The ends do not justify the means. The permanent system itself is more important than the temporary need to remove one councilor. We have a tendency to support this action because it worked in your favor; Syrett was removed. That thinking works until the time comes the same tactic and technique is used against someone you DO like and want. That is why I worked to defeat it. That is why I gave a full-throated defense. And if the same situation were happening to Councilor Clark, who we disagree on many things, I would have stood right next to him as well. 

Thank you for listening.”

Steering Committee Notes:

1, The Ward 7 voter who submitted the question provided the following references to Daniel Isaacson’s comments. (We have verified the accuracy):

registerguard.com comments posted online, August 18, 2022:
“The [petitioners] lied on their SEL350 and perpetrated a fraud on the People. That’s a felony and entangles every single contributor in this action.”
August 19, 2022: “The petitioners knew the rules and broke them. They perpetrated a fraud on the people. They intentionally lied to the voters to fraudulently obtain their signature …”

Whole Community News “Dan Isaacson urges Ward 7 voters to vote against the recall”, Interview August 30, 2022
“They lied on their SEL 350 [The petition application form].”
“They lied; they committed a fraudulent [sic] on the people.”

2. For reference, the Oregon Constitution specifies the requirements for the recall of a local elected official. Here are the relevant criteria. Click here to read the entire text of Section 18.

Section 18. Recall; meaning of words “the legislative assembly shall provide.” (1) Every public officer in Oregon is subject, as herein provided, to recall by the electors of the state or of the electoral district from which the public officer is elected.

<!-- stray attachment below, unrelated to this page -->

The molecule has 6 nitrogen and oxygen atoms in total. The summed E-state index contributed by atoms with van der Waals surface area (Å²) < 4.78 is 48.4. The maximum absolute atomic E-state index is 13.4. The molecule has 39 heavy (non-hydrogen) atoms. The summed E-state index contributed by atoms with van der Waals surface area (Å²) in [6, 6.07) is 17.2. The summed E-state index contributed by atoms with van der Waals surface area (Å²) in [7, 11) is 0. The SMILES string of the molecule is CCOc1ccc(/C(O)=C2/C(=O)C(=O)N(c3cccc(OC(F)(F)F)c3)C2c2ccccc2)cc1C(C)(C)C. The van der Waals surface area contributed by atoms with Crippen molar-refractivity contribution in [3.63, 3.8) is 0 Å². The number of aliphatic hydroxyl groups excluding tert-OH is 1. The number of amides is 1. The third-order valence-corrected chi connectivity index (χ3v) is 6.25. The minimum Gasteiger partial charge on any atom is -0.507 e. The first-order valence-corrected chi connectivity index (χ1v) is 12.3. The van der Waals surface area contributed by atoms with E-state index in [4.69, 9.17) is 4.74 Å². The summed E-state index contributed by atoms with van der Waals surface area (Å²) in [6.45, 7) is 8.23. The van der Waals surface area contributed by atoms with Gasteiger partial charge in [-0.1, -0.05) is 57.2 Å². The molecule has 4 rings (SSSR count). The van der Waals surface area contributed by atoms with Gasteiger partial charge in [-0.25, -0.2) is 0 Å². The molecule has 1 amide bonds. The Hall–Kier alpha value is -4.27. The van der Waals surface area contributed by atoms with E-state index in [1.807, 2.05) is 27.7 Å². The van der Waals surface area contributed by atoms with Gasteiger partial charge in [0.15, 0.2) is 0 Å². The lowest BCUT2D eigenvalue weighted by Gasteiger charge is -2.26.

(2) Fifteen per cent, but not more, of the number of electors who voted for Governor in the officer’s electoral district at the most recent election at which a candidate for Governor was elected to a full term, may be required to file their petition demanding the officer’s recall by the people.
      (3) They shall set forth in the petition the reasons for the demand.
     (5) On the ballot at the election shall be printed in not more than 200 words the reasons for demanding the recall of the officer as set forth in the recall petition ….
      (6) … No such petition shall be circulated against any officer until the officer has actually held the office six months …
      (7) After one such petition and special election, no further recall petition shall be filed against the same officer during the term for which the officer was elected unless such further petitioners first pay into the public treasury which has paid such special election expenses, the whole amount of its expenses for the preceding special election.

3. For further reference, here are the duties of the local Elections Official regarding a submitted SEL 350 form: Click here to review the State Elections Division’s Recall Manual.

Elections Official
After receiving the prospective recall petition the elections official:
✓ reviews the forms for required information;
✓ date and time stamps the prospective petition if the form is complete;
✓ assigns the petition an identification number;
✓ scans and emails a date stamped copy of the SEL 350 to